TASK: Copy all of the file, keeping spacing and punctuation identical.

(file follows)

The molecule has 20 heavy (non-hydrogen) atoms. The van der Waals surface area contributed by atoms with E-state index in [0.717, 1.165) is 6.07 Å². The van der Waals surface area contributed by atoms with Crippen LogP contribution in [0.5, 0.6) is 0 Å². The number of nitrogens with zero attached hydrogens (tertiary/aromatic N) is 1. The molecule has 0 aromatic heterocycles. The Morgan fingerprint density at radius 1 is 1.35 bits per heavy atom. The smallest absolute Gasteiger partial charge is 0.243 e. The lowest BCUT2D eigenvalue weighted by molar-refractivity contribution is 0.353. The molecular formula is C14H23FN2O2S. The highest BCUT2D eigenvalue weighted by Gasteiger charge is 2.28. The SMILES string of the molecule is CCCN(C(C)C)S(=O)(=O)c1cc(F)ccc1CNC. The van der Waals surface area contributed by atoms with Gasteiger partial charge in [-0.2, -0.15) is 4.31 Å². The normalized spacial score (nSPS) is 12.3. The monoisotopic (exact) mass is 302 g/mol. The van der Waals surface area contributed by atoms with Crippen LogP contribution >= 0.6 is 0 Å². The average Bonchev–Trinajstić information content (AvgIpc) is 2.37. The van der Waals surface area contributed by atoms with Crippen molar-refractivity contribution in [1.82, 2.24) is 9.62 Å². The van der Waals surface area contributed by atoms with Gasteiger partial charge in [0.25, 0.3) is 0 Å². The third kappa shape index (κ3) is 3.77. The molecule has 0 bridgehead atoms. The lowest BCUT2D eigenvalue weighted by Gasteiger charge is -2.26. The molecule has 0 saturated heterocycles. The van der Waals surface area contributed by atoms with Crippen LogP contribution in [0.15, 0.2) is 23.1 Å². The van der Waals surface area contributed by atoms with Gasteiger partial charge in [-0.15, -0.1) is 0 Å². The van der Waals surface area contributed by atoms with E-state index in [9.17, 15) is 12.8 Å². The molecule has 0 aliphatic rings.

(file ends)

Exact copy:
The molecule has 20 heavy (non-hydrogen) atoms. The van der Waals surface area contributed by atoms with E-state index in [0.717, 1.165) is 6.07 Å². The van der Waals surface area contributed by atoms with Crippen LogP contribution in [0.5, 0.6) is 0 Å². The number of nitrogens with zero attached hydrogens (tertiary/aromatic N) is 1. The molecule has 0 aromatic heterocycles. The Morgan fingerprint density at radius 1 is 1.35 bits per heavy atom. The smallest absolute Gasteiger partial charge is 0.243 e. The lowest BCUT2D eigenvalue weighted by molar-refractivity contribution is 0.353. The molecular formula is C14H23FN2O2S. The highest BCUT2D eigenvalue weighted by Gasteiger charge is 2.28. The SMILES string of the molecule is CCCN(C(C)C)S(=O)(=O)c1cc(F)ccc1CNC. The van der Waals surface area contributed by atoms with Gasteiger partial charge in [-0.2, -0.15) is 4.31 Å². The normalized spacial score (nSPS) is 12.3. The monoisotopic (exact) mass is 302 g/mol. The van der Waals surface area contributed by atoms with Crippen LogP contribution >= 0.6 is 0 Å². The average Bonchev–Trinajstić information content (AvgIpc) is 2.37. The van der Waals surface area contributed by atoms with Crippen molar-refractivity contribution in [1.82, 2.24) is 9.62 Å². The van der Waals surface area contributed by atoms with Gasteiger partial charge in [0.25, 0.3) is 0 Å². The third kappa shape index (κ3) is 3.77. The molecule has 0 bridgehead atoms. The lowest BCUT2D eigenvalue weighted by Gasteiger charge is -2.26. The molecule has 0 saturated heterocycles. The van der Waals surface area contributed by atoms with Crippen LogP contribution in [0.15, 0.2) is 23.1 Å². The van der Waals surface area contributed by atoms with Gasteiger partial charge in [-0.15, -0.1) is 0 Å². The van der Waals surface area contributed by atoms with E-state index in [9.17, 15) is 12.8 Å². The molecule has 0 aliphatic rings.